“After this Jesus and his disciples went into the Judean countryside, and he remained there with them and was baptizing. John also was baptizing at Aenon near Salim, because water was plentiful there, and people were coming and being baptized (for John had not yet been put in prison). “ (John 3:22-24 (ESV)
For John had not yet been put in prison. All the other gospels start their narration of Jesus ministry wit h John going to Prison and Jesus in Galilee. But we learn from John the Evangelist that Jesus actually did stay in the Judean country side. He seems to have taken up John’s ministry, he is baptizing at this time. Though we learn that Jesus himself didn’t baptize, but his disciples did. (John 4:2) Nonetheless, because they are Jesus disciples, Jesus is the one who is credited with it. Most of these disciples would have been followers of John the Baptist earlier. It seems likely that this was more of a continuation of John the baptist’s ministry than anything else, a baptism of repentance, though we can learn something about Christian baptism, which is a bit different from John’s baptism, from this episode. That is, when the disciples of Jesus baptize, it is Jesus who is doing the work, we are merely his servants. So when John the Baptist said he will baptize you with the fire and the holy Spirit, he was talking about that baptism with which your pastor poured water over your head in the name of the Father and of the Son and of the Holy Spirit. There it was that Christ baptized you with fire and the Holy Spirit.
This also adds context to the whole discussion Jesus has with Nicodemus. When Jesus is speaking t Nicodemus, people are being baptized, of Water and the Holy Spirit. Water and the Holy Spirit go together in baptism. And so perhaps, here we see that there is at least a connection between what John was doing and what Jesus would begin to do when John went to prison, and more so, after Jesus’ own baptism, his death and resurrection. John draws the hard line between what the two would do. His is a baptism of water, Jesus would baptize with the Holy Spirit and with fire. But now you have this question to be asked. If John was a prophet how could the Holy Spirit be absent from what he preached and did? And the answer is, it could not. But that does not mean the Holy Spirit was present in the same manner or for the same reasons, to accomplish the same things. It does mean that to reject John’s baptism was still a rejection of the Holy Spirit, of God’s word, of repentance which is the work of God in our life operating in faith. To reject John’s baptism was to reject God’s word. Even if his baptism was an incomplete baptism that had to be fulfilled in the death and resurrection of Jesus before it could have the full import that Christian baptism has today, John’s baptism had the Holy Spirit, but in a different manner than that of which Ezekiel speaks in Ezekiel 36:25. For God’s law also carries with it the Holy Spirit.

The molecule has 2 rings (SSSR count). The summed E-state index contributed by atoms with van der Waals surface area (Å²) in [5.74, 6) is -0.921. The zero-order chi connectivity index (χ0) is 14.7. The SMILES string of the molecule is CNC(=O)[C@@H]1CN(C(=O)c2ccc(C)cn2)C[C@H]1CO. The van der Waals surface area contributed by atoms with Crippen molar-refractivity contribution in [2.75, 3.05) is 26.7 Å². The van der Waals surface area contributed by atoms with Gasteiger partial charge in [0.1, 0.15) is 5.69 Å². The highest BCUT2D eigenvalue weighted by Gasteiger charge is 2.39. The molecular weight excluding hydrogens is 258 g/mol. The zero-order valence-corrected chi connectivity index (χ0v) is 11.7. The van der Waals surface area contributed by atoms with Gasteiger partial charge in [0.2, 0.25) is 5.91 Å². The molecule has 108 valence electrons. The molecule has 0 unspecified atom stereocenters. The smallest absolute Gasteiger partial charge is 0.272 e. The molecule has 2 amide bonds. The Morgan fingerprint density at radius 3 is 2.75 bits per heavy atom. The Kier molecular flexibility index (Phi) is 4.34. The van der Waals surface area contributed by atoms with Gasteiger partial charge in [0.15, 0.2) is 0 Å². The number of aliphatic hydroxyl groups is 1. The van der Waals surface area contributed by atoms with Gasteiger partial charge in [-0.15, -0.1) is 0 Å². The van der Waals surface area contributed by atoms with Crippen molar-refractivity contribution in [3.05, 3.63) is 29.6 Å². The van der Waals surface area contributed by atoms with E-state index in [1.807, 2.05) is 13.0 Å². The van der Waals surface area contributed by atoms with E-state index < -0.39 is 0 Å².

But we too often think that a person can only receive the Spirit once and in one way. This isn’t so. We know that faith is a gift of the Holy Spirit, and that the disciples had faith, they confessed Jesus to be the Christ! They followed him to his death. Yet, Jesus gives them the Holy Spirit in John 20. And it would be a mistake to think the Holy Spirit did not take. Yet again the Holy Spirit falls on them in Acts chapter 2? Did they lose Him sometime between the upper room incident and Pentecost? Not likely. Rather the Spirit who never left, now comes to them with new gifts, with new tasks, with new purpose. And so it is also with the Christian. We receive the Holy Spirit in many and various ways throughout life, as he is constantly working in and through us. The Holy Spirit comes to us in baptism, in the word and in the Sacraments, giving us what we need for the day that we are in to sustain our faith. At this season in our life he grants us one gift to accomplish his work, at another he may take that gift away, and give us another. That the faith might always be found perfect in the midst of our weakness, always fulfilled in the cross of Christ. It is not found in flaming tongues and the miraculous signs the evil generation asks for, but in Christ and the Cross, for it was this baptism by which you were saved, and it was into this baptism, the death of Christ, you were buried in baptism that you might be saved. And it is this that the Holy Spirit accomplishes now in Baptism, but which it could only begin in John’s baptism.